Happy Lévy Day

The forgotten cousin of Pi at last gets its very own day

2 min read
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Illustration: Randi Klett; Images: iStockphoto; Konrad Jacobs

Every child asks why there's a mother's day and a father's day but no children's day and gets the same answer: "Every day is a children's day." (Actually, there's a Universal Children's Day on 20 November, but parents keep that a secret.)

An eerie parallel suggests itself: every day is surely some sort of constant day, but only one gets any respect. That would be Pi day, which was marked with great fanfare nearly two weeks ago: 3.1415..., don't you know.

So today, the 27th day of the 3rd month, we at IEEE Spectrum raise a toast to Pi Day's forgotten cousin, Lévy Day, named for the Lévy constant, 3.27582291872....

It was found in 1936 by the French mathematician Paul Lévy, some time after the necessity of its existence had been demonstrated by the Soviet mathematician Aleksandr Khinchin. It is defined as e (a constant itself) raised to the power (π squared divided by (12 natural log 2)). That looks awful as a sentence, so let me draw you a picture instead. 

Yes, it's hard to grasp, and that's one big reason why it hasn't got as much media coverage as pi.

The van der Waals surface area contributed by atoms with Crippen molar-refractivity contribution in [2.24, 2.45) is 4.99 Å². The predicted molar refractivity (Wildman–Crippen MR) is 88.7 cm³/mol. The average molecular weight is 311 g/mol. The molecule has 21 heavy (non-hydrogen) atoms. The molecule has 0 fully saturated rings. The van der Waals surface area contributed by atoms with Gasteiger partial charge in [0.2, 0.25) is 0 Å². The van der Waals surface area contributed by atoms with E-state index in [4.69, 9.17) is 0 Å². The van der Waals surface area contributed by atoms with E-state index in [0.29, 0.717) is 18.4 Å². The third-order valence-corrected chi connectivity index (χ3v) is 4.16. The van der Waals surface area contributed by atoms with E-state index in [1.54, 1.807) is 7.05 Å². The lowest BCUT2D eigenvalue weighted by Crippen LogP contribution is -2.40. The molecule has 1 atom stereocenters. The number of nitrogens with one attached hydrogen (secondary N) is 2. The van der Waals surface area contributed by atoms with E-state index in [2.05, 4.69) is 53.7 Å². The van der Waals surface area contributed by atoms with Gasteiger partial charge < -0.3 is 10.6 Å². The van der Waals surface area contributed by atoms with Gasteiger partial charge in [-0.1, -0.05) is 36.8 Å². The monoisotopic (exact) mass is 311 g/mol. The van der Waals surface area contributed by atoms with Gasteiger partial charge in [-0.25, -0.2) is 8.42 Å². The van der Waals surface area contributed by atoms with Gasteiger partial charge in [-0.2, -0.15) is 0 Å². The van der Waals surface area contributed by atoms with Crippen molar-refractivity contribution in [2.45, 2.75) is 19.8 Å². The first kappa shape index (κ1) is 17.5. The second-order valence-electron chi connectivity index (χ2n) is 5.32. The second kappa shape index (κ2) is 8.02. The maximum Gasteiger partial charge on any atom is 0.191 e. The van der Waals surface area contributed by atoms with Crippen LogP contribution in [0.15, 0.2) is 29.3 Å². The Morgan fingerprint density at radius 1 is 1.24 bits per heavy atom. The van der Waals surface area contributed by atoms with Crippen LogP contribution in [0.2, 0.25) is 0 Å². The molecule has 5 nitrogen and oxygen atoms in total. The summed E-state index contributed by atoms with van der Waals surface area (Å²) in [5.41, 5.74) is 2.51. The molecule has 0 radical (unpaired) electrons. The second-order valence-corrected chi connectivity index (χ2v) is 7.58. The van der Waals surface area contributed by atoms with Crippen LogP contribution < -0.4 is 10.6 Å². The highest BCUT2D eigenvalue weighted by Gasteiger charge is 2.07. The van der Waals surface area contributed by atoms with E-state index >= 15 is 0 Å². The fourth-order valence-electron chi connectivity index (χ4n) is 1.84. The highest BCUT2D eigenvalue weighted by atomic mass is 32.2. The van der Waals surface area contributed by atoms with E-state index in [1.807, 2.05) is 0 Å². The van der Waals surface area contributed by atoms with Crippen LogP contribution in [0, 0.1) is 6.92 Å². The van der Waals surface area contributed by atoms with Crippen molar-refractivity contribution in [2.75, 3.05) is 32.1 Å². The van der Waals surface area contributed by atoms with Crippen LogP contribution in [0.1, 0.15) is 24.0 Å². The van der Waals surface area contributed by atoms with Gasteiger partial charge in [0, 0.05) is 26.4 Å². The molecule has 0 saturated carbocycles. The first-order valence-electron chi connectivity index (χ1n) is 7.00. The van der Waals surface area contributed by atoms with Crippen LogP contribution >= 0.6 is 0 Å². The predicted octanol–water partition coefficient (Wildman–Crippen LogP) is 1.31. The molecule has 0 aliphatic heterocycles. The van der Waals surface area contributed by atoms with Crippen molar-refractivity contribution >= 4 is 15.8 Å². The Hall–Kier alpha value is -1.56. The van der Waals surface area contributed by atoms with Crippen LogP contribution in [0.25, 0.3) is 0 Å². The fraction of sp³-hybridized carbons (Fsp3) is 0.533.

Other reasons: on Pi Day you get to eat pie, pi is easy to pronounce, and it's uncannily useful in physics, engineering, and mathematics itself. Lévy's constant is of interest mainly to those interested in numbers; it helps to describe the behavior of the continued fraction expansion of most real numbers. 

Also, people love the Greek letter π. And that suggests a way to build up Levy Day: Rename it for γ, the Greek letter that represents the constant. It's all part of a classicizing nomenclature that was popularized in the 18th century by the great Swiss mathematician Leonard Euler. True, the letter is already used to represent a host of constants in engineering, physics, math, and even finance. Perhaps the weightiest of them all includes the Swiss giant's name: the Euler-Mascheroni constant.

But so what? How many of those other gamma constants spell out a calendar date?

So, Happy Gamma Day!

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From WinZips to Cat GIFs, Jacob Ziv’s Algorithms Have Powered Decades of Compression

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Photo: Rami Shlush
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Lossless data compression seems a bit like a magic trick. Its cousin, lossy compression, is easier to comprehend. Lossy algorithms are used to get music into the popular MP3 format and turn a digital image into a standard JPEG file. They do this by selectively removing bits, taking what scientists know about the way we see and hear to determine which bits we'd least miss. But no one can make the case that the resulting file is a perfect replica of the original.

Not so with lossless data compression. Bits do disappear, making the data file dramatically smaller and thus easier to store and transmit. The important difference is that the bits reappear on command. It's as if the bits are rabbits in a magician's act, disappearing and then reappearing from inside a hat at the wave of a wand.

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